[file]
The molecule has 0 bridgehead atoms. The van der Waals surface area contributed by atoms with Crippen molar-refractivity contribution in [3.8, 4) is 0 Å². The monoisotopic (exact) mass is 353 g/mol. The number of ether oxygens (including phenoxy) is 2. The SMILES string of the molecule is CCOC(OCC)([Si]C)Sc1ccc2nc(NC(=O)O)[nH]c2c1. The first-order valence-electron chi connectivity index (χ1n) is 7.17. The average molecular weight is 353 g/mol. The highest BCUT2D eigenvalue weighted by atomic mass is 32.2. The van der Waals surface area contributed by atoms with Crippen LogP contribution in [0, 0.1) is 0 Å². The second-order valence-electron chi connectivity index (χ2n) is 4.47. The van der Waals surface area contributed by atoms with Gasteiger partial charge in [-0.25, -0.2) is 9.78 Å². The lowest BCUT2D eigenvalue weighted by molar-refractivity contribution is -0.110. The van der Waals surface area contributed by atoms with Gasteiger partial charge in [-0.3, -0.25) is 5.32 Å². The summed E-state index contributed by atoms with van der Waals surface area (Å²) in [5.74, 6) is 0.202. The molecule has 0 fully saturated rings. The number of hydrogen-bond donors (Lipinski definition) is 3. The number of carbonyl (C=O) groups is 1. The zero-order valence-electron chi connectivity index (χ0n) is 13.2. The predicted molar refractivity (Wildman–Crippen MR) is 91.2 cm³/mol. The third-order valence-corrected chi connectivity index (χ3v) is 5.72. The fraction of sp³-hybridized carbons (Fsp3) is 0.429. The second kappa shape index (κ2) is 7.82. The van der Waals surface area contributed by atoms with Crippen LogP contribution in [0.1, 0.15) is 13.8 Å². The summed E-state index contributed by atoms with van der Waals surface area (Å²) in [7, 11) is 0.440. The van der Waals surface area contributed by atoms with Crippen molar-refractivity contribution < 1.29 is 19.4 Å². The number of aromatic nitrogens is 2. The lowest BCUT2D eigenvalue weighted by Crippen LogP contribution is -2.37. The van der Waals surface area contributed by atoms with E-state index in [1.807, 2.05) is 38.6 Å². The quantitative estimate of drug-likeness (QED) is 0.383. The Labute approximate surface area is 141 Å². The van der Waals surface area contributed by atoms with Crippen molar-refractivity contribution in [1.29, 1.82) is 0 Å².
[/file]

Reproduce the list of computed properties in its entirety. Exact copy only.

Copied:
The molecule has 0 bridgehead atoms. The van der Waals surface area contributed by atoms with Crippen molar-refractivity contribution in [3.8, 4) is 0 Å². The monoisotopic (exact) mass is 353 g/mol. The number of ether oxygens (including phenoxy) is 2. The SMILES string of the molecule is CCOC(OCC)([Si]C)Sc1ccc2nc(NC(=O)O)[nH]c2c1. The first-order valence-electron chi connectivity index (χ1n) is 7.17. The average molecular weight is 353 g/mol. The highest BCUT2D eigenvalue weighted by atomic mass is 32.2. The van der Waals surface area contributed by atoms with Crippen LogP contribution in [0, 0.1) is 0 Å². The second-order valence-electron chi connectivity index (χ2n) is 4.47. The van der Waals surface area contributed by atoms with Gasteiger partial charge in [-0.25, -0.2) is 9.78 Å². The lowest BCUT2D eigenvalue weighted by molar-refractivity contribution is -0.110. The van der Waals surface area contributed by atoms with Gasteiger partial charge in [-0.3, -0.25) is 5.32 Å². The summed E-state index contributed by atoms with van der Waals surface area (Å²) in [5.74, 6) is 0.202. The molecule has 0 fully saturated rings. The number of hydrogen-bond donors (Lipinski definition) is 3. The number of carbonyl (C=O) groups is 1. The zero-order valence-electron chi connectivity index (χ0n) is 13.2. The predicted molar refractivity (Wildman–Crippen MR) is 91.2 cm³/mol. The third-order valence-corrected chi connectivity index (χ3v) is 5.72. The fraction of sp³-hybridized carbons (Fsp3) is 0.429. The second kappa shape index (κ2) is 7.82. The van der Waals surface area contributed by atoms with Crippen LogP contribution in [0.1, 0.15) is 13.8 Å². The summed E-state index contributed by atoms with van der Waals surface area (Å²) in [7, 11) is 0.440. The van der Waals surface area contributed by atoms with Crippen molar-refractivity contribution < 1.29 is 19.4 Å². The number of aromatic nitrogens is 2. The lowest BCUT2D eigenvalue weighted by Crippen LogP contribution is -2.37. The van der Waals surface area contributed by atoms with E-state index in [1.807, 2.05) is 38.6 Å². The quantitative estimate of drug-likeness (QED) is 0.383. The Labute approximate surface area is 141 Å². The van der Waals surface area contributed by atoms with Crippen molar-refractivity contribution in [1.29, 1.82) is 0 Å².